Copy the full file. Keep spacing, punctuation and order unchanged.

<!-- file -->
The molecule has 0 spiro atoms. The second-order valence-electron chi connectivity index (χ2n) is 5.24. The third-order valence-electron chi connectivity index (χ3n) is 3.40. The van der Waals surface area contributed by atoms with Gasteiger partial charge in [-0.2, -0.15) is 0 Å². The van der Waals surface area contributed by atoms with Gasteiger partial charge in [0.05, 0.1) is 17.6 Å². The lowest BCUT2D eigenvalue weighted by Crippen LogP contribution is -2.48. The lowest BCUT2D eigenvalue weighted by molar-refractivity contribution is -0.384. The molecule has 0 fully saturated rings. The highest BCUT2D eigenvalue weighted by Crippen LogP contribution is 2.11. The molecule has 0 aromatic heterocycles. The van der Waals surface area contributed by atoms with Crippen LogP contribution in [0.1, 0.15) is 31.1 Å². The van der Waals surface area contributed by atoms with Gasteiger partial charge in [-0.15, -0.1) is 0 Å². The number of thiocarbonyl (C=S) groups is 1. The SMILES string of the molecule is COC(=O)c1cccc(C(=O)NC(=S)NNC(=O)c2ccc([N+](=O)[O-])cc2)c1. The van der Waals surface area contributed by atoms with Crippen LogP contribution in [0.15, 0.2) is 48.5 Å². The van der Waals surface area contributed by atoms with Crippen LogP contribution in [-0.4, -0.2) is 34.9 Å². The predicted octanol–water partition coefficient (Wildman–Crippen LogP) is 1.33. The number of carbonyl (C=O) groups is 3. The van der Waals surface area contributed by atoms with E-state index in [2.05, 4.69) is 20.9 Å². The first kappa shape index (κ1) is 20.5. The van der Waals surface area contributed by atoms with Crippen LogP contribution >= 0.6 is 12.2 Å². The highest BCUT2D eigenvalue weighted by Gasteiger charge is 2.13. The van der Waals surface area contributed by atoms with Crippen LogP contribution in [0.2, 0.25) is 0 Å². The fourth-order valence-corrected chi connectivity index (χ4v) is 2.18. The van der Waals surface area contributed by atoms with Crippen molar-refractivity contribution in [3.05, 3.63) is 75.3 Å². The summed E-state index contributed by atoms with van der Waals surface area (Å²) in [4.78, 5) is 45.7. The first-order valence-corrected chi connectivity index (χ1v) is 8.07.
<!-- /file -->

The molecule has 0 spiro atoms. The second-order valence-electron chi connectivity index (χ2n) is 5.24. The third-order valence-electron chi connectivity index (χ3n) is 3.40. The van der Waals surface area contributed by atoms with Gasteiger partial charge in [-0.2, -0.15) is 0 Å². The van der Waals surface area contributed by atoms with Gasteiger partial charge in [0.05, 0.1) is 17.6 Å². The lowest BCUT2D eigenvalue weighted by Crippen LogP contribution is -2.48. The lowest BCUT2D eigenvalue weighted by molar-refractivity contribution is -0.384. The molecule has 0 fully saturated rings. The highest BCUT2D eigenvalue weighted by Crippen LogP contribution is 2.11. The molecule has 0 aromatic heterocycles. The van der Waals surface area contributed by atoms with Crippen LogP contribution in [0.1, 0.15) is 31.1 Å². The van der Waals surface area contributed by atoms with Gasteiger partial charge in [-0.15, -0.1) is 0 Å². The number of thiocarbonyl (C=S) groups is 1. The SMILES string of the molecule is COC(=O)c1cccc(C(=O)NC(=S)NNC(=O)c2ccc([N+](=O)[O-])cc2)c1. The van der Waals surface area contributed by atoms with Crippen LogP contribution in [0.15, 0.2) is 48.5 Å². The van der Waals surface area contributed by atoms with Crippen LogP contribution in [-0.4, -0.2) is 34.9 Å². The predicted octanol–water partition coefficient (Wildman–Crippen LogP) is 1.33. The number of carbonyl (C=O) groups is 3. The van der Waals surface area contributed by atoms with E-state index in [2.05, 4.69) is 20.9 Å². The first kappa shape index (κ1) is 20.5. The van der Waals surface area contributed by atoms with Crippen LogP contribution >= 0.6 is 12.2 Å². The highest BCUT2D eigenvalue weighted by Gasteiger charge is 2.13. The van der Waals surface area contributed by atoms with Crippen LogP contribution in [0.2, 0.25) is 0 Å². The fourth-order valence-corrected chi connectivity index (χ4v) is 2.18. The van der Waals surface area contributed by atoms with Crippen molar-refractivity contribution in [3.05, 3.63) is 75.3 Å². The summed E-state index contributed by atoms with van der Waals surface area (Å²) in [4.78, 5) is 45.7. The first-order valence-corrected chi connectivity index (χ1v) is 8.07.